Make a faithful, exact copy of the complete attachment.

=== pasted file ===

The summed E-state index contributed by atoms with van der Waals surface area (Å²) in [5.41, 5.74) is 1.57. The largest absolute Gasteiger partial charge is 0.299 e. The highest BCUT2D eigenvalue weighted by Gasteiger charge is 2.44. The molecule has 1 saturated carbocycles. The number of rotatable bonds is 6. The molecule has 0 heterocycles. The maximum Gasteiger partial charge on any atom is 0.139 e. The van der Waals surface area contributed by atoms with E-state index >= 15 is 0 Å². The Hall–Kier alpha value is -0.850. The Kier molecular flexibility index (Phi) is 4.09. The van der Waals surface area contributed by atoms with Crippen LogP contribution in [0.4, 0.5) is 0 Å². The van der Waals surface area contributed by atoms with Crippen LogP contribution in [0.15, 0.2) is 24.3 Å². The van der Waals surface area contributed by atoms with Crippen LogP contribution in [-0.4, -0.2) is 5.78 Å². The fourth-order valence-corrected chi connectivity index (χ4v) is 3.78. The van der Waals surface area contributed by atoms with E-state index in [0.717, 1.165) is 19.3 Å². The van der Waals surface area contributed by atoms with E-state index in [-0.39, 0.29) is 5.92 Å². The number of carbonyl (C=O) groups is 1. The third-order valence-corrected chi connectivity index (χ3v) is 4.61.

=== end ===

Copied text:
The summed E-state index contributed by atoms with van der Waals surface area (Å²) in [5.41, 5.74) is 1.57. The largest absolute Gasteiger partial charge is 0.299 e. The highest BCUT2D eigenvalue weighted by Gasteiger charge is 2.44. The molecule has 1 saturated carbocycles. The number of rotatable bonds is 6. The molecule has 0 heterocycles. The maximum Gasteiger partial charge on any atom is 0.139 e. The van der Waals surface area contributed by atoms with E-state index >= 15 is 0 Å². The Hall–Kier alpha value is -0.850. The Kier molecular flexibility index (Phi) is 4.09. The van der Waals surface area contributed by atoms with Crippen LogP contribution in [0.4, 0.5) is 0 Å². The van der Waals surface area contributed by atoms with Crippen LogP contribution in [0.15, 0.2) is 24.3 Å². The van der Waals surface area contributed by atoms with Crippen LogP contribution in [-0.4, -0.2) is 5.78 Å². The fourth-order valence-corrected chi connectivity index (χ4v) is 3.78. The van der Waals surface area contributed by atoms with E-state index in [0.717, 1.165) is 19.3 Å². The van der Waals surface area contributed by atoms with E-state index in [-0.39, 0.29) is 5.92 Å². The number of carbonyl (C=O) groups is 1. The third-order valence-corrected chi connectivity index (χ3v) is 4.61.